While everyone can relate to Breaking Bad's Walter White in some senses – the want to provide, the feeling of inadequacy and helplessness – there are some sides of his character that most of us won’t empathise with, namely the drug manufacturing, murdering and blackmail.

Bryan CranstonCranston has won many plaudits for his role as Walter White

And it’s that middle one – the murdering – that came to Cranston, who has won awards for his portrayal of White in Breaking Bad. The actor has admitted to phoning the police on himself once for plotting to murder his own girlfriend in his head.

"I had one girlfriend I wanted to kill," he explained to GQ magazine (found here). "And I envisioned myself killing her. It was so clear. My apartment had a brick wall on one side, and I envisioned opening the door, grabbing her by the hair, dragging her inside, and shoving her head into that brick wall until brain matter was dripping down the sides of it. Then I shuddered and realized how clearly I saw that happening. And I called the police because I was so afraid. I was temporarily insane—capable of doing tremendous damage to her and to myself."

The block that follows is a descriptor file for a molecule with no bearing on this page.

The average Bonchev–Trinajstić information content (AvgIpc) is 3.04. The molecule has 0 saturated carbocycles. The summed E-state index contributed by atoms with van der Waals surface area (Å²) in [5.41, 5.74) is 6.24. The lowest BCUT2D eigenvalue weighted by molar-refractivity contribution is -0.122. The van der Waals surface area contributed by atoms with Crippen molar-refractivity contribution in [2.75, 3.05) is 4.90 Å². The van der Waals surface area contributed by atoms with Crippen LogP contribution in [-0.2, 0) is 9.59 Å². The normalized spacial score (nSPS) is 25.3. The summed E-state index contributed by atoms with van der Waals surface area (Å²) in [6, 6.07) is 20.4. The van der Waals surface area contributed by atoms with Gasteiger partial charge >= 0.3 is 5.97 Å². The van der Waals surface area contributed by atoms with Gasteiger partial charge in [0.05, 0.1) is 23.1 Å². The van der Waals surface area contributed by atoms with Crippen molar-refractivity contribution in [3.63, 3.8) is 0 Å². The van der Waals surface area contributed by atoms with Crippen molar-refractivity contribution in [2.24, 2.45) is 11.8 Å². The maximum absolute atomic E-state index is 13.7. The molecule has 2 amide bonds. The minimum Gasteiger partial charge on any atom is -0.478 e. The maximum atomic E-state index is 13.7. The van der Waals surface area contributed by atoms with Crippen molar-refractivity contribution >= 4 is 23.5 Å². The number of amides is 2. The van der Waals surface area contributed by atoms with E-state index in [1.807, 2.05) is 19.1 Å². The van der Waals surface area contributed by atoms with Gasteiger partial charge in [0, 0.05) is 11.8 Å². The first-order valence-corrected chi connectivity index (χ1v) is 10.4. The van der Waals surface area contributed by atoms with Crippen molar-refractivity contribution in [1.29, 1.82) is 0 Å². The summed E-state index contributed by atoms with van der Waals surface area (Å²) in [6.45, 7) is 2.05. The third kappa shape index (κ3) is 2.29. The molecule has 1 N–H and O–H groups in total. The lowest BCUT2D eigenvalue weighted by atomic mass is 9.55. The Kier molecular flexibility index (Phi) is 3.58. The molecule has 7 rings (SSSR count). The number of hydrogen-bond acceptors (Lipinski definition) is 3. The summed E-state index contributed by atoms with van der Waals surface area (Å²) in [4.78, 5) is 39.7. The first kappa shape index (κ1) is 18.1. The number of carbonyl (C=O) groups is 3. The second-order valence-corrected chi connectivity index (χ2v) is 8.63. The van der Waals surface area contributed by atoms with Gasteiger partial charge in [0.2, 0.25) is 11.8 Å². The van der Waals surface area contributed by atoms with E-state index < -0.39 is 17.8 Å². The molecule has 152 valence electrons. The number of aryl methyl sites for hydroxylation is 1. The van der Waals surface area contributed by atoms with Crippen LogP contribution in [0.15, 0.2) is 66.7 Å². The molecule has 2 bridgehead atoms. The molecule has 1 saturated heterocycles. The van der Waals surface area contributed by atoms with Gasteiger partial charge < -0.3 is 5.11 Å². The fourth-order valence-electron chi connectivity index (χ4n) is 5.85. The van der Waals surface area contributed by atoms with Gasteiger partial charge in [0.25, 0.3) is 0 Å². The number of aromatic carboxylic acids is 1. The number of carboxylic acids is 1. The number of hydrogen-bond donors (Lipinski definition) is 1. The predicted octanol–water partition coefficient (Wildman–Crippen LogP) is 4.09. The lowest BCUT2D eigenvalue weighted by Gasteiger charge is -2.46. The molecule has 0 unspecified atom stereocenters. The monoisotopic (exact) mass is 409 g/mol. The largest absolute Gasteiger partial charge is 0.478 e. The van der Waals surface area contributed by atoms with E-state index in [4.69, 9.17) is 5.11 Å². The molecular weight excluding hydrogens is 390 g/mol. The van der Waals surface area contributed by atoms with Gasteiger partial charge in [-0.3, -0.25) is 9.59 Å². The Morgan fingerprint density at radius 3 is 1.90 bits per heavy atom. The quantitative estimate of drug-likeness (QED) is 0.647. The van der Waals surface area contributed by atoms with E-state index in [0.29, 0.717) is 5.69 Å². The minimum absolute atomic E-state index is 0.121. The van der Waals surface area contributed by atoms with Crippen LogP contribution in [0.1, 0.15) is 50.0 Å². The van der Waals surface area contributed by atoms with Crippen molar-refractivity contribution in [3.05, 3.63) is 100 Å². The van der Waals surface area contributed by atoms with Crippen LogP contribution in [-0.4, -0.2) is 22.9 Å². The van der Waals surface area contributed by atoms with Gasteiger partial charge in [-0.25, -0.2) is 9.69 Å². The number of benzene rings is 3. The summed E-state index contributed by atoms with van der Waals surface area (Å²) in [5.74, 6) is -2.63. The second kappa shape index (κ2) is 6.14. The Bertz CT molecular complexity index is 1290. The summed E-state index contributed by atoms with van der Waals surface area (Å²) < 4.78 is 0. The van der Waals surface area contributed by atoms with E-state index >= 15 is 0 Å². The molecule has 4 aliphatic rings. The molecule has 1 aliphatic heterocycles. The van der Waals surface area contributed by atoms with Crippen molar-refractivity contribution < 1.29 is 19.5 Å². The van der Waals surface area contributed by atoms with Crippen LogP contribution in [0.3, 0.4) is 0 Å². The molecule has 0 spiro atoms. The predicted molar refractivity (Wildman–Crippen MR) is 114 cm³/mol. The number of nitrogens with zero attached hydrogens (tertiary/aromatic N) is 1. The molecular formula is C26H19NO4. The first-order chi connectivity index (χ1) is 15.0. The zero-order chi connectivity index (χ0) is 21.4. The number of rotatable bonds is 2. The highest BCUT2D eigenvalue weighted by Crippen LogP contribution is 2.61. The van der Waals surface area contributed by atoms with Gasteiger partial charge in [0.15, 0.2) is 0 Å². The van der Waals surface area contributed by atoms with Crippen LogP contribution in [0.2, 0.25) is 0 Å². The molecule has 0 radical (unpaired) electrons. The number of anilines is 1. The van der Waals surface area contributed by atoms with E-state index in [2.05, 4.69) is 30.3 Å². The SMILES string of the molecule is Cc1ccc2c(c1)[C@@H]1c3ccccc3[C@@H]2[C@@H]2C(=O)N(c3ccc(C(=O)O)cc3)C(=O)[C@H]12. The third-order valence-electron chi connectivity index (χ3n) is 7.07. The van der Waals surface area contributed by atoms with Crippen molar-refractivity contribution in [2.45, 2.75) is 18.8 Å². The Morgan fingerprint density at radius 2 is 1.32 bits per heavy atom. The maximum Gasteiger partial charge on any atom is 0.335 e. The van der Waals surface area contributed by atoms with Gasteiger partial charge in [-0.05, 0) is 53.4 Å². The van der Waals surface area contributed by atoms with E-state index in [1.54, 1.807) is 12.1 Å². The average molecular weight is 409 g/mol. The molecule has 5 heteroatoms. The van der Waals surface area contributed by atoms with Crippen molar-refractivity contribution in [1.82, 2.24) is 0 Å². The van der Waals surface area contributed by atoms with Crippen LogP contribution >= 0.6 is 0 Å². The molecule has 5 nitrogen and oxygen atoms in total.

Bryan Cranston Breaking BadThat's more like it, Cranston and his bald head.

This scary revelation makes sense when you view it in the context of Cranston’s actions. Like Walter White, Cranston felt anger, but unlike White, Cranston found a way to control it – in his case, calling the authorities to stop himself from doing something awful. But this comes through in the hit series Breaking Bad, and is a perfect example of channelling anger for good; something the late great James Gandolfini managed to do.